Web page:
Imagine…. you are on a minute volcanic island in the South Pacific. It’s the most remote, continuously inhabited island in the entire world and its storied occupants are the Moai. It is they you have come to meet.
Ramon will introduce you. He and his wife Josie are hosting you at their guesthouse at the edge of Easter Island’s lone village, Hanga (translated as “bay”) Roa. Avocado trees, laden with dark fruit, and pink fluffy Chinaberry trees edge their flowered garden where you sit at breakfast, enjoying homemade guava jam and their tales. Josie’s grandfather was the archeologist who headed up the restoration of the Moai in the 1960’s, and Ramon’s grandmother was the last baby born in a native settlement on Ovahe Beach before the British converted much of the island into sheep pastures in the 1920’s.
Ramon will show you this beach, as well as the lava tubes where early Rapa Nuians grew bananas and tobacco and grapes with protection from the ceaseless trade winds. He will 4-wheel drive you to the various ahu, or platforms, where the Moai stand proudly. You wander amongst them, their faces towering 40’ over your head and their impassive gaze staring inland, right past you. You squint up at their proud noses silhouetted against the day’s clouds, and marvel at their oversized topknots, looking heavy and precarious. You sense the generations that have stood on this very ground, their sweat and hopes and despair all brought to the feet of these rigid yet spiritual giants.
Later on, Ramon walks you into the quarry, Rano Raraku. This is where, for 400 years or more, these carved likenesses of the islanders’ forebears were etched out of the tuff of the mountain. They were rolled into sandpits and stood upright to be tattoo-ed and detailed with earrings and elongated fingers. The completed Moai were then rolled onto wood sleds, and dragged to ahus on the coast. The islanders ran out of trees for their sleds before they ran out of stone for their Moai. This deforestation is just one of the ways that the Rapa Nuian society, as their tribes grew ever larger tribes and ahu ever more plentiful, exhausted their natural resources to near extinction.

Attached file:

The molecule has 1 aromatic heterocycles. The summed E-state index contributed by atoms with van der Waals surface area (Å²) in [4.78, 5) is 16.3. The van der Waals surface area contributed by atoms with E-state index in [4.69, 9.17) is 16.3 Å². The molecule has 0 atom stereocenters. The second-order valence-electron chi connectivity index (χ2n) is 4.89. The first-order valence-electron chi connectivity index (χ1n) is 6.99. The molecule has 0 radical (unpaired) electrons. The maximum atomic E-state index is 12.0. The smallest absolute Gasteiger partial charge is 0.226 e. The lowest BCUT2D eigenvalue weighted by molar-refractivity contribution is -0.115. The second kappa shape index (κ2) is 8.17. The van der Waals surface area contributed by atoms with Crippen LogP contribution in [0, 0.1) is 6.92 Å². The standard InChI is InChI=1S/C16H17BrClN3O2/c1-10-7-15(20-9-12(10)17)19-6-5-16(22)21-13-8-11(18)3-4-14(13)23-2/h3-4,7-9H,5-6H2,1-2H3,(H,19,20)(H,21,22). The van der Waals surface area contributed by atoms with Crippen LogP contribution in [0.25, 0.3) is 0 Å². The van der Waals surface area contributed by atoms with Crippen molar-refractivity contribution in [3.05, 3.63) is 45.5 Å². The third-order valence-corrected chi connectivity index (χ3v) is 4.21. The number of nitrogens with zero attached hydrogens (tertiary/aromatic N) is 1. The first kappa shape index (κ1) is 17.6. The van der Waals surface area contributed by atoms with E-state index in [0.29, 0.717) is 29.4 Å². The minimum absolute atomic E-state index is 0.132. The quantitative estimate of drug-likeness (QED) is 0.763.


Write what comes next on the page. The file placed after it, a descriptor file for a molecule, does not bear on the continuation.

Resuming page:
As you walk through Rano Raraku, the abrupt dissolution of the civilization is apparent. Some Moai stand abandoned on the quarry’s hillside, the largest, Te Tokanga, or “El Gigante”, still lies attached to the mountainside – all 65’ and 270 tons of him.
On another day, a caballero rides with you along the remote north shore through a stark, stone-strewn landscape that once was woodland. You ride atop cliffs against which the cerulean waves crashed, through herds of wild horses, and past archeological remains from the 1500’s.
At dusk, you pause at Ahu Tahi, Sitting on the soft grass, you watch the sun set behind these Moai. They are still, timeless, serene, stoic, yet not blank. Their expressions are inscrutable yet moving, and you are anchored to this grassy spot long after the orange eddies of the sky turn to violet and the stars fill the heavens like powdered sugar.
Dinner awaits. Down by the single harbor where scarlet and blue and mustard colored fishing dories rock, side by side, the Taverne de Pecheur has a table for you. On a batik-covered candlelit table, you savor Easter Island’s tangy specialty: ceviche
The last morning, Ramon takes you to the small airstrip and places a necklace of shells around your neck. “Iorana”, he says. Goodbye, from Easter Island.
“That was a trip of a lifetime”, you say. “Let’s do it again next year!”
Sharing the love of travel!